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Current Issue
September, 2019
Volume 45, Number 3
  
25 October 2016
Greg Kandra




Chaldean Catholic Archbishop Bashar Warda of Erbil, Iraq, serves the thousands of displaced people who fled ISIS. He is calling for both prayers and planning to help support those who are suffering in his homeland, as they look to a future after ISIS. (photo: CNS/Tyler Orsburn)

It is never easy being a bishop and tending to a large and diverse flock. The mission is made even more challenging if you are a bishop in a time of war, displacement and persecution.

That is the story of Iraq’s Archbishop Bashar Warda. The Chaldean Catholic archbishop visited our offices this week and his presence served to remind us of the heroic work so many men and women are undertaking, despite sometimes overwhelming obstacles.

The past two years have been tumultuous. He described in 2015 some of what his people were facing:

Archbishop Warda said that 620 families were initially housed on the grounds of the cathedral in Erbil where he lived.

“People come and tell their stories of persecution and how they were really terrified, having to walk eight to 10 hours during the night,” Archbishop Warda said. “In the end, they would tell you, ‘Thank God we are alive. Nushkur Allah. We thank God for everything.’ That’s the phrase they end with. That’s strengthening, in a way...

...He tried to encourage the persecuted Christians whom he had welcomed to Erbil, within his heart he would frequently “quarrel with God.”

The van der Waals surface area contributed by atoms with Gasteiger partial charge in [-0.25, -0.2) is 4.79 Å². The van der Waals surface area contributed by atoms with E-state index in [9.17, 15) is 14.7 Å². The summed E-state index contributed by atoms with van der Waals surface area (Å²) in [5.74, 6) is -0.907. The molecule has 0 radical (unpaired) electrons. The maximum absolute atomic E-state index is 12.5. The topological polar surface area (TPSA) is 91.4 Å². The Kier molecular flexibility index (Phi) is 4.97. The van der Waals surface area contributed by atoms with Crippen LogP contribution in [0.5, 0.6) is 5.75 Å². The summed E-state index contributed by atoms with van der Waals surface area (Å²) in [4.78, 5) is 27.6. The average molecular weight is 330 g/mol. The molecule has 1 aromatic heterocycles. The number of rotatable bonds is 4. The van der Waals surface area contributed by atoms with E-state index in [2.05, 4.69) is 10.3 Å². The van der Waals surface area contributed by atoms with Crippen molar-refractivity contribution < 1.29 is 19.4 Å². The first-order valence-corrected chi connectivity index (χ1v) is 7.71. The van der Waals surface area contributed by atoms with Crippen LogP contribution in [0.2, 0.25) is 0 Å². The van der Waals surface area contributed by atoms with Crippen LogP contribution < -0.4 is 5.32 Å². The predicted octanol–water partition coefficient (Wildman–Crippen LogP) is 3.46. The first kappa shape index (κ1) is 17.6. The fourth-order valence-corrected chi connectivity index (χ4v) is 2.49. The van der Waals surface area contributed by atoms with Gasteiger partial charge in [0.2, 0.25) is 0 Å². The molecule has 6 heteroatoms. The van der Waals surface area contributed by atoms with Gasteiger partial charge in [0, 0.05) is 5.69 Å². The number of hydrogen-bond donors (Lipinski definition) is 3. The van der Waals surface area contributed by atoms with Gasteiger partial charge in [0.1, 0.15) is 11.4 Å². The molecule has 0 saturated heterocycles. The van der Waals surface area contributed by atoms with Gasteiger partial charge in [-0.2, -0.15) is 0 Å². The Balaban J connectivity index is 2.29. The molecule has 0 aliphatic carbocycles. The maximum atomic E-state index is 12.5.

“I don’t understand what he is doing when I look at what has happened in the region,” Archbishop Warda said. “I quarrel with him every day.”

However, the arguments take place within his intimate relationship with God, one that, with the help of grace, withstands even the previously unimaginable challenges to his faith that he has faced over the past year.

“Before going to sleep, I usually hand all my crises, wishes, thoughts and sadness to him, so I can at least have some rest,” Archbishop Warda said. “The next day, I usually wake up with his providence that I would never dream about.”

This week, visiting New York, he reflected on all that had happened and spoke about looking beyond persecution, and planning for the future:

“We can’t be a church that complains all the time about persecution,” he said. “Persecution started on Good Friday. It’s not a new event for being a Christian. It started there and continues. It’s not the first experience, not the only experience. It’s happened in different parts of the world, and churches were able to emerge stronger than before. Aid is needed. We are going to face a new challenge with liberating Mosul, with convincing families to go back again. How are we going to convince them to go back to their villages? It needs a plan. We need some good, concrete plans.”

And he encouraged everyone to raise awareness about what is happening back in his homeland:

“In my visit here,” he explained, “Americans have no idea what is going on there. Raising awareness is so important. The roots of the Christians are in the Middle East. We have to keep these roots alive. Even if they are small and tiny roots, we have to work to keep them alive so they can give us more vitality. So we need to raise awareness, we need to pray for Christians.”

Pray for the people in Erbil and throughout the region. At this moment, as Iraqi soldiers launch their offensive to try and retake Mosul from ISIS, there are growing concerns about what could become a massive humanitarian crisis. To lend your support to these people in their moment of need, visit this page.